I had two meetings scheduled yesterday where the people I was expecting to meet found themselves without their mobile phones.

One was lost, the other had turned into an iBrick. Both cases had fairly catastrophic impact on their owners’ days. As we become increasingly reliant on smart devices, the impact of their failure becomes heightened, especially if there is little or no contingency in place.

In traditional IT management terms, there are two key factors in play here: avoiding single points of failure, and avoiding reliance on a single provider (particularly if that provider is delivering very different types of service).

Most people these days seem to implicitly get this when it comes to personal email. It’s comparatively rare to find folk using an ISP’s email address these days: the challenge of having to change you email address when switching internet service provider is a pain that many have gone through (although the crappy service that most of them offered at the time that Hotmail, Yahoo! and then Gmail provided something much better undoubtedly helped too).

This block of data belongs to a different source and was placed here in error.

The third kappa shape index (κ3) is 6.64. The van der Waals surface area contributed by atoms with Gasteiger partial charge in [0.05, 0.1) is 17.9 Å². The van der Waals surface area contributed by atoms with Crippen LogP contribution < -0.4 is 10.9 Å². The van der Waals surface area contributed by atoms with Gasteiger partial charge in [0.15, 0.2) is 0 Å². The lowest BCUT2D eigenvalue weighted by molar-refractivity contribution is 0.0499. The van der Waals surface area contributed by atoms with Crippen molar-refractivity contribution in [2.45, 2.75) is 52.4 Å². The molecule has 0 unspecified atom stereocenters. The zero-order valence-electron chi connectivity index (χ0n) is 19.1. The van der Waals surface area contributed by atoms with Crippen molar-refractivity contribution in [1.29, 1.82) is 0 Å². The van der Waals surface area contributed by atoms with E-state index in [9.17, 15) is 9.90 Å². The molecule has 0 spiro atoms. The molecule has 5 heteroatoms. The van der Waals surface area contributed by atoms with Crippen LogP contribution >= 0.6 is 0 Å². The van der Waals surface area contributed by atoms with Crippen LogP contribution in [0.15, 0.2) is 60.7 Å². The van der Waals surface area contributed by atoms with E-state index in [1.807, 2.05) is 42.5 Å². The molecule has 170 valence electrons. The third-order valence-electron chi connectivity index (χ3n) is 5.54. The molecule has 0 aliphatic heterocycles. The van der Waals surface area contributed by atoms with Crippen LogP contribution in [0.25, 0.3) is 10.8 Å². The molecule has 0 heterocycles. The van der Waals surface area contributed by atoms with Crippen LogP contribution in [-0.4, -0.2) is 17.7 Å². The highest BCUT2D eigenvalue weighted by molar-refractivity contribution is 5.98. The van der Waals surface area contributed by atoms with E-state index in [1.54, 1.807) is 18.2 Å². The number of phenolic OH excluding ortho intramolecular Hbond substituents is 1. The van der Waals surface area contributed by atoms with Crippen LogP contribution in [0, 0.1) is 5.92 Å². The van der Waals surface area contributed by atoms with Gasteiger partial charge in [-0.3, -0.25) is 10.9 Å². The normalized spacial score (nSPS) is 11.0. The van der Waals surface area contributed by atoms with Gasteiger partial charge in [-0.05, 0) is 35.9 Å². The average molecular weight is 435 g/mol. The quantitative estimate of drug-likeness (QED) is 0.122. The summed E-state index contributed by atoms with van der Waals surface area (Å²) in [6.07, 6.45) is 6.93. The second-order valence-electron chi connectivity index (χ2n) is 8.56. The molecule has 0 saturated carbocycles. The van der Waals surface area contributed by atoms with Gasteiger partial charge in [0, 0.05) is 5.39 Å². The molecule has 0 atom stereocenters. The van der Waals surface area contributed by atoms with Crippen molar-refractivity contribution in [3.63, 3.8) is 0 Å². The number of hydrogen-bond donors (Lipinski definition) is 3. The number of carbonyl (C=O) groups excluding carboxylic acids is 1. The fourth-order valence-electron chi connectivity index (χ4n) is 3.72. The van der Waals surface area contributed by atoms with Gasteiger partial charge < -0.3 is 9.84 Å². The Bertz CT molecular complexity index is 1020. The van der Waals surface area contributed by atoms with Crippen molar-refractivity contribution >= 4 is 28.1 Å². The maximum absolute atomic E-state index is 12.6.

Getting lots of services from the same provider has undoubted benefits if those services are well integrated. Where those services aren’t as well integrated and bundled more for convenience than functional purpose (say, for example, your mobile phone number, texting and calling, your internet connection when on the move, and your supply and maintenance of hardware, which in essence is the average pay-monthly mobile deal) there is a question to be asked about the risks one is running.

As we enter a more multi-device world, a procurement question we should be asking ourselves is whether the cheaper cost of a second SIM card from our existing telco for a tablet (for example) would be better offset by the reduced risk of having two suppliers. Oh, and keeping a spare phone handy wouldn’t go amiss, either.

Herein lie some of the challenges we all face as we enter a multi-device world…

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